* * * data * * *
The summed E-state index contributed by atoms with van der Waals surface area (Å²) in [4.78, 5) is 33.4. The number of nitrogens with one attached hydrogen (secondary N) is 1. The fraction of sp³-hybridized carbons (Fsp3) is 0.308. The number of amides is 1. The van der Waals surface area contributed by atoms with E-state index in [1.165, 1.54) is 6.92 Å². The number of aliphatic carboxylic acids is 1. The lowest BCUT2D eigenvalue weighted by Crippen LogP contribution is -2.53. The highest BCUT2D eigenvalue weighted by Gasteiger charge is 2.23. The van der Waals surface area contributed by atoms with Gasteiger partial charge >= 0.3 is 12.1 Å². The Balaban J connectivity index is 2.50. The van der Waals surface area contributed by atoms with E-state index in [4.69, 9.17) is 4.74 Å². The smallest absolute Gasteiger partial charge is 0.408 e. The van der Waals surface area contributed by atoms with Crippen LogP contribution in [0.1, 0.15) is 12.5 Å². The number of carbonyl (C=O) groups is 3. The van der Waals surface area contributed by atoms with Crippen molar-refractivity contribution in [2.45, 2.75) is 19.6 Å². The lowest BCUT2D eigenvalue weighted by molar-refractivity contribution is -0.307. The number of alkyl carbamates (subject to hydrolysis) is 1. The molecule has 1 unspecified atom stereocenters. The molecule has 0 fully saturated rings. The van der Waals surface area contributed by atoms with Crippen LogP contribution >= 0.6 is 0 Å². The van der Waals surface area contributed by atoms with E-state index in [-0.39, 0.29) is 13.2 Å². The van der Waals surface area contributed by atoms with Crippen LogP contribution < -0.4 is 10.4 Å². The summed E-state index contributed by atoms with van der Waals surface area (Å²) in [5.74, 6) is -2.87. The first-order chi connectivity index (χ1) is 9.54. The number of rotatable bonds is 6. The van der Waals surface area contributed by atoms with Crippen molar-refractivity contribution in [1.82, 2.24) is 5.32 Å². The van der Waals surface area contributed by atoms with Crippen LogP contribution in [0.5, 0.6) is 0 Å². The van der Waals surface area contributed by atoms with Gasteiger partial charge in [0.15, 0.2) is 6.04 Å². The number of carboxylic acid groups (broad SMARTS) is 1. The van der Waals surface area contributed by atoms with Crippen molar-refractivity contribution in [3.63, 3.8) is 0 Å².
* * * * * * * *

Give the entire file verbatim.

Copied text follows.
The summed E-state index contributed by atoms with van der Waals surface area (Å²) in [4.78, 5) is 33.4. The number of nitrogens with one attached hydrogen (secondary N) is 1. The fraction of sp³-hybridized carbons (Fsp3) is 0.308. The number of amides is 1. The van der Waals surface area contributed by atoms with E-state index in [1.165, 1.54) is 6.92 Å². The number of aliphatic carboxylic acids is 1. The lowest BCUT2D eigenvalue weighted by Crippen LogP contribution is -2.53. The highest BCUT2D eigenvalue weighted by Gasteiger charge is 2.23. The van der Waals surface area contributed by atoms with Gasteiger partial charge >= 0.3 is 12.1 Å². The Balaban J connectivity index is 2.50. The van der Waals surface area contributed by atoms with E-state index in [4.69, 9.17) is 4.74 Å². The smallest absolute Gasteiger partial charge is 0.408 e. The van der Waals surface area contributed by atoms with Crippen LogP contribution in [0.1, 0.15) is 12.5 Å². The number of carbonyl (C=O) groups is 3. The van der Waals surface area contributed by atoms with Crippen molar-refractivity contribution in [2.45, 2.75) is 19.6 Å². The lowest BCUT2D eigenvalue weighted by molar-refractivity contribution is -0.307. The number of alkyl carbamates (subject to hydrolysis) is 1. The molecule has 1 unspecified atom stereocenters. The molecule has 0 fully saturated rings. The van der Waals surface area contributed by atoms with Crippen LogP contribution >= 0.6 is 0 Å². The van der Waals surface area contributed by atoms with E-state index in [-0.39, 0.29) is 13.2 Å². The van der Waals surface area contributed by atoms with Crippen LogP contribution < -0.4 is 10.4 Å². The summed E-state index contributed by atoms with van der Waals surface area (Å²) in [5.74, 6) is -2.87. The first-order chi connectivity index (χ1) is 9.54. The number of rotatable bonds is 6. The van der Waals surface area contributed by atoms with Crippen molar-refractivity contribution in [1.82, 2.24) is 5.32 Å². The van der Waals surface area contributed by atoms with Crippen LogP contribution in [0.5, 0.6) is 0 Å². The van der Waals surface area contributed by atoms with Gasteiger partial charge in [0.15, 0.2) is 6.04 Å². The number of carboxylic acid groups (broad SMARTS) is 1. The van der Waals surface area contributed by atoms with Crippen molar-refractivity contribution in [3.63, 3.8) is 0 Å².